02.26.2016: The 1975 came out with their second album entitled I Love It When You Sleep For You Are So Beautiful Yet Unaware Of It and referred to as the equally hard to remember ILIWYS.
They didn’t know they’d set my life in motion. Five years of trying, failing, trying better, observing, growing, changing, processing, exploring, moving, feeling, sensing….
Am I awake? Good question. Probably one I never thought to ask before I’d heard of Matty Healy from Michael. The answer is more complicated than you’d think. But at least I ask the question now. I didn’t even know it was something to consider prior to 2016.
This past weekend was a crazy pursuit of seemingly unrelated questions popping into my head that all led to answers I didn’t know would come. Not because I wasn’t curious before, but because sometimes you have to know how to pose the question before you can find what it is you are looking for.
Why did J send me a video about universal mathematical principles in the midst of me learning about infinity? Why did I start watching Sapolsky when I did? Why did Sapolsky mention the very same mathematical principle J’s video discussed?
Turns out J has been watching Sapolsky’s lecture series over the past year. He’s been thinking about this stuff because this is the sort of stuff he always thinks about. It’s the basis of our intellectual affinity. That he is interested in Sapolsky is no mystery. I clued him in last winter. That Sapolsky’s lecture is based on J’s favorite author, James Gliek, is interesting, but great minds think alike. That I came upon the video on chaos and reductionism with no external provocation the same week he happened to watch it is very interesting. What are the odds? Slim, but calculable. A synchronicity, or as Tyler calls them, lighthouses that let you know you’re on the right path.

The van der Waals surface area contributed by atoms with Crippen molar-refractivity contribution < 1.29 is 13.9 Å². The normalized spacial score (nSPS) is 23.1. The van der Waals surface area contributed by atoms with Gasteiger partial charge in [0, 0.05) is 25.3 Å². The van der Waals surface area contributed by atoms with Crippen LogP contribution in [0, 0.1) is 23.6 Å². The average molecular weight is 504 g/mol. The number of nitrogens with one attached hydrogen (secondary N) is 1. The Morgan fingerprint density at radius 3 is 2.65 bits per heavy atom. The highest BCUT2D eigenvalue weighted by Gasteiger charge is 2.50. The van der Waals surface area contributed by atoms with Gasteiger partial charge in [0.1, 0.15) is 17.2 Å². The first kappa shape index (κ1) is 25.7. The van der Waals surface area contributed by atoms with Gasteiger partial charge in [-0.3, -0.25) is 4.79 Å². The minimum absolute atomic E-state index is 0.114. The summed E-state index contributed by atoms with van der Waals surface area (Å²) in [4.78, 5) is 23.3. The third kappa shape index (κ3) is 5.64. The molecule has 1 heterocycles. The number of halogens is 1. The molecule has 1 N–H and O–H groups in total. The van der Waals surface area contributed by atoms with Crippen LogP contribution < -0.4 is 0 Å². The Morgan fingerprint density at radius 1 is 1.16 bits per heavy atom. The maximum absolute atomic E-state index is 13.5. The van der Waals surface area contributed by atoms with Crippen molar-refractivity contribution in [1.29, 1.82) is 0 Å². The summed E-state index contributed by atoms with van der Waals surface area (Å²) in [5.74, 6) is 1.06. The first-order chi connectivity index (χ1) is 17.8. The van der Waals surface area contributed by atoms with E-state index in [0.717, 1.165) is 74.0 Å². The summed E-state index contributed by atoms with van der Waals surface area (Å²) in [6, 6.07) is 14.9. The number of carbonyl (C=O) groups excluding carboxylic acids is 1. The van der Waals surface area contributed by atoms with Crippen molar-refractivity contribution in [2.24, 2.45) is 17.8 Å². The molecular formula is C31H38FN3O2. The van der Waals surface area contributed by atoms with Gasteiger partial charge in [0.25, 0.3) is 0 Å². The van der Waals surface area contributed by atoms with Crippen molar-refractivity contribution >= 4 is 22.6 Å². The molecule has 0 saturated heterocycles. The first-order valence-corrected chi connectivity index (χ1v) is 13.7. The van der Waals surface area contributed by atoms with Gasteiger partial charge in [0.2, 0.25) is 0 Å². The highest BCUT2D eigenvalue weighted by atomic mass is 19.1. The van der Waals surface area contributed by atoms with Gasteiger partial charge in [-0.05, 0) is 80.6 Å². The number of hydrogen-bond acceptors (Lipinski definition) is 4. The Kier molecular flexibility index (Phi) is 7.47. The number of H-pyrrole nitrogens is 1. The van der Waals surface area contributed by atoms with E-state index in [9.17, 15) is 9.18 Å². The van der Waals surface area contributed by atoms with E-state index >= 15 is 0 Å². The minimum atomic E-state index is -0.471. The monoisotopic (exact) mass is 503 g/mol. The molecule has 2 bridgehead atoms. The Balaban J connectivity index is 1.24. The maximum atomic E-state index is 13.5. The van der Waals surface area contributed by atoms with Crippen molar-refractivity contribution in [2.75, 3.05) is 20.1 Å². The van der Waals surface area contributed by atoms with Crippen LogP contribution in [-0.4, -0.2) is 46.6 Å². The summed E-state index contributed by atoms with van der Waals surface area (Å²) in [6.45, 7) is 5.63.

I see yellow butterflies (the very symbol of chaos theory) when I am on the right path. I saw one almost directly after J asked if he could come over on Tuesday and I said yes. They’re always there at the pivotal moments.
I spent a lot of time on Friday and Saturday imputing questions into Google now that I had the correct search terms. Chaos theory, complexity, fractals, fractal intelligence, fractal mutations, autism and midline defects, neural tubes, Intense World Theory, intuition and fractals.
The last one led me to an article that just had me giddy:
The article talks about a man getting assaulted and experiencing a concussion, the result of which was a Matrix-like synesthetic experience. He now saw geometric shapes everywhere, the way Neo sees code. What shapes? Fractals.
Our brains might have evolved to look for fractals. EEG tests show lowered stress in patients after viewing fractals with similar dimensions as those found in nature. Maybe this is why nature is pleasing to us. Maybe it’s why patients heal faster when they recover in rooms with views of trees.
An immunologist and founder of (my alma mater) University of Arizona Institute on Place and Wellbeing thinks that looking at fractals might result in happy feelings because looking at fractals stimulates the nerve cells in the pathway between the visual cortex and parahippocampal place area, where there is a high density of endorphin receptors.
Zen gardens and Jackson Pollock (Jack the “Dripper” according to another article) paintings exhibit fractal shapes that aren’t obvious. But they might be the brain’s attempt and creating beauty through intuitive practices that end up pleasing us in ways we can’t intellectually describe. Is this the same objective beauty that the Greeks discovered in a more abstract, more conceptual form?
And if seeing fractals is objectively pleasing, maybe hearing them is too. Melodic structure has been analyzed and what does it reveal? Fractals, baby. Yeah. You got it.
What if this is the basis for synesthesia? Why a certain note sounds red (for me and Tyler, it is middle C, though our reds vary in opacity and shade). If there are underlying mathematical concepts to our perception, maybe they translate in these ways that most people just think are cute parlor tricks.